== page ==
did more harm than good and should be relegated to ancient history
belonging to medieval times.
Alchemists Looking For Magic Potions
However, for those who believe that modern medicine has greatly
advanced since the dark ages and is more worthy of trust today, Shelton
tells us that not much has really changed.
Shelton said:
“Physicians used to bleed, blister, puke and purge; Now they inject,
transfuse, cut and vaccinate to cure disease; Hygiene supplies food, air,
water, sunshine, activity, rest, sleep and cleanliness, in a word,
physiological wants.

Medical education is largely education in fallacy proved by the
uncertainties and changeability of the system.  It is forever changing its
practices and modifying its theories.

What was considered superlative wisdom yesterday is denounced today
as false and absurd.  

What is now held to be absolutely curative is being daily proved to be just
as certainly destructive.”
 Shelton

Trall, like Jennings, before him soon discovered the benefits of natural
care.  He abandoned what he was taught in medical school and began
treating his patients hygienically; with fruits and vegetables.  

In 1852 Trall made a clean break from the medical profession and
established the Hygieo-Therapeutic College in New York, the first
healthcare school to admit women and men on equal terms.

In 1854 Trall wrote:

"It was the good fortune of my patients that I had the good sense to
discover the falsity of many medical doctrines, and the benevolence to
repudiate the practice of many of the most destructive of the drug-shop
appliances.”   Trall

In his book The True Healing Art, Trall states:

"Disease is not, as is commonly supposed, an entity at war with the vital
powers, but a remedial effort-a process of purification and reparation, it is
not a thing to be destroyed, subdued or suppressed.

The effect of drug-curing or drug-killing, as the case may be-is to lock up,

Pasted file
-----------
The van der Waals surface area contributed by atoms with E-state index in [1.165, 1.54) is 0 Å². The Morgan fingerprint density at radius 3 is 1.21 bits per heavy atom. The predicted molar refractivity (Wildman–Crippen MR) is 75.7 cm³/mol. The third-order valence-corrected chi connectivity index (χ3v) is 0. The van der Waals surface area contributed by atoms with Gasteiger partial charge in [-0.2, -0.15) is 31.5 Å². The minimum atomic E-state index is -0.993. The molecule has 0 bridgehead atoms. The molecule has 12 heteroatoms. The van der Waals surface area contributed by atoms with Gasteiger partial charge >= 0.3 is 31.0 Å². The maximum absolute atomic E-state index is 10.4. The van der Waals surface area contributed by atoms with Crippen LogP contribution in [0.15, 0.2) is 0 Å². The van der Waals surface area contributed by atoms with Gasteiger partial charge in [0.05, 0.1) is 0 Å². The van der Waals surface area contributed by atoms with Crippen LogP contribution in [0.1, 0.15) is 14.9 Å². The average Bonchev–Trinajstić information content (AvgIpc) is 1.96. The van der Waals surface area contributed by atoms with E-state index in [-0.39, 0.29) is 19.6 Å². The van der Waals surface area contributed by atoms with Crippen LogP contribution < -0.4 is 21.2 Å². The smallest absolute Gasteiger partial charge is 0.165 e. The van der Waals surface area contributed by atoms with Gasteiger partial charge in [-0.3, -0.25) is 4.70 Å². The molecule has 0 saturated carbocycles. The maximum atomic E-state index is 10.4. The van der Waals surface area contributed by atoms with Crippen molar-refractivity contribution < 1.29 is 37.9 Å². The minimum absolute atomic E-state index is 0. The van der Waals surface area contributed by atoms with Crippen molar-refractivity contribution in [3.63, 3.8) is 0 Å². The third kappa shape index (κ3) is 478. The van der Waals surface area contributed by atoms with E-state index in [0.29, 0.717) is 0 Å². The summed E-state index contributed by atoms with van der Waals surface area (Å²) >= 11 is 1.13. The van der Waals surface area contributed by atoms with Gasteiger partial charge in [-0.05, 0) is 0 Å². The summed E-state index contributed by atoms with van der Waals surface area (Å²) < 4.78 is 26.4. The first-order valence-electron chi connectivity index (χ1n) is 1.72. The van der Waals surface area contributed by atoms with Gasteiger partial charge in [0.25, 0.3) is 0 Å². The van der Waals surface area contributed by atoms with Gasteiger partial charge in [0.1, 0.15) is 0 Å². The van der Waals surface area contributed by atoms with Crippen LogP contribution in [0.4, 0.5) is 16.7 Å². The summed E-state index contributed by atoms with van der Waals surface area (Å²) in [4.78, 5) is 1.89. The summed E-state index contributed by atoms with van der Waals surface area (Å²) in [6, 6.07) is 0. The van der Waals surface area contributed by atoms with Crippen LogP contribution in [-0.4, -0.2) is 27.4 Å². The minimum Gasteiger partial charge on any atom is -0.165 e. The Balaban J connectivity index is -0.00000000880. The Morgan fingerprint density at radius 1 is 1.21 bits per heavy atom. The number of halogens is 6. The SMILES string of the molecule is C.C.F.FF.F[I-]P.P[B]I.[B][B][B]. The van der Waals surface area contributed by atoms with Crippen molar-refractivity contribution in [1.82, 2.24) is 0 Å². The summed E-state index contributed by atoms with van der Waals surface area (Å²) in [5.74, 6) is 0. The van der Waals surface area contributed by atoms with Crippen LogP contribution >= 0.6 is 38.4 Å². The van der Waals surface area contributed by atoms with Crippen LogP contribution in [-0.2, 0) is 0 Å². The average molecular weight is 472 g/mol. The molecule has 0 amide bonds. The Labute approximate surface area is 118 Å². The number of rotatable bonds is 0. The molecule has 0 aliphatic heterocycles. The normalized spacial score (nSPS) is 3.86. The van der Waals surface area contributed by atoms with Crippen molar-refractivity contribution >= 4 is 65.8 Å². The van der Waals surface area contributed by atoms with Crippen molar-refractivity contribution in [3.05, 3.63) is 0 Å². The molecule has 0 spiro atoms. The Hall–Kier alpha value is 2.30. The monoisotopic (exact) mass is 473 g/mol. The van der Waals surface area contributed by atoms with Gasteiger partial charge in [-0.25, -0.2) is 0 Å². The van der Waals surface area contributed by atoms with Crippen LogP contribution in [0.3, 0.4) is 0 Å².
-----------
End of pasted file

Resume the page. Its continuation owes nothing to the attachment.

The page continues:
as it were, the causes of the disease within the system, and to induce
chronic and worse diseases.”   Trall
Trall began to realize how unsafe and dangerous prescribed drug
treatments were and became irritated with his former colleagues who
were still blindly medicating their patients.  

He wrote about a gentleman who came to him after being treated for
months with a variety of drugs by the medical profession without any
success and nearly poisoned him to death.  Trall wrote in 1860:

"Last year a patient came to me with both arms paralyzed.

Three months before he had, acute rheumatism-a disease I have treated
scores of cases of, and never failed to cure within two weeks-for which
his physician prescribed mercury, antimony, colchicum, and potassium
The drugs had cured the rheumatism, but ruined the patient.  And what
do you suppose his physician proposed to try next?

Why, Strychnine, of course!”   Trall
Shelton describes the common use of that toxic drug:

“For at least a century Strychnine was the best remedy the profession had
for palsy, paralysis and paralytic affections.

It was used to kill cats and dogs; it was deadly to hogs and cattle and,
when given as a poison, slaughtered human beings.

But when given as a medicine, it was a tonic, a nervine, a remedy for our
palsied fellow men.”  Shelton
Those enlightened about the Hygienic System were incensed by the
misguided and dangerous treatments being given to ailing patients by
the medical and drug industry.

It was a battle for the hearts and minds of the public and it appeared that
the medical profession, with its simplistic pill and injection treatments
was easily winning the contest.

Doctors dispensing drugs made no demands on their patients to change
harmful lifestyle habits.

People were willing to attribute their physiological problems to an outside
source and blame infectious influences rather than fault debilitating
habits as a contributory factor to illness or disease.  

Patients demanded a quick no sacrifice solution to get rid of their pain
and discomfort; and medical doctors offered swift temporary relief with
narcotic painkillers or surgery to remove the offending organ.
Throughout the 19th century, opium and morphine were legal opiates
easily available and readily used for recreational and medicinal purposes.

A popular painkiller in those days was a product called Laudanum, a
combination of alcohol and opium.  
A more natural healthy lifestyle to relieve symptoms and deal with the
cause of physiological problems was never recommended by the
medicinal doctors nor did they ever explain to their patients the
deleterious side effects of toxic drugs.
Trall talks about how he treated disease, in 1860 he wrote:

"I have myself, through Natural Hygiene, over 16 years, treated all forms
and hundreds of cases of typhus and typhoid fevers, pneumonia's,
measles and dysentery's, and have not lost a single patient.

The same is true of scarlet and other fevers.  No medicine whatever was
given".  Trall
Trall fasted his patients until their fever broke or their discomfort
receded, he gave them only pure water when thirsty.  

When the cleansing crisis was over he put them on an easy to digest fruit
and vegetable diet to maintain their new found health.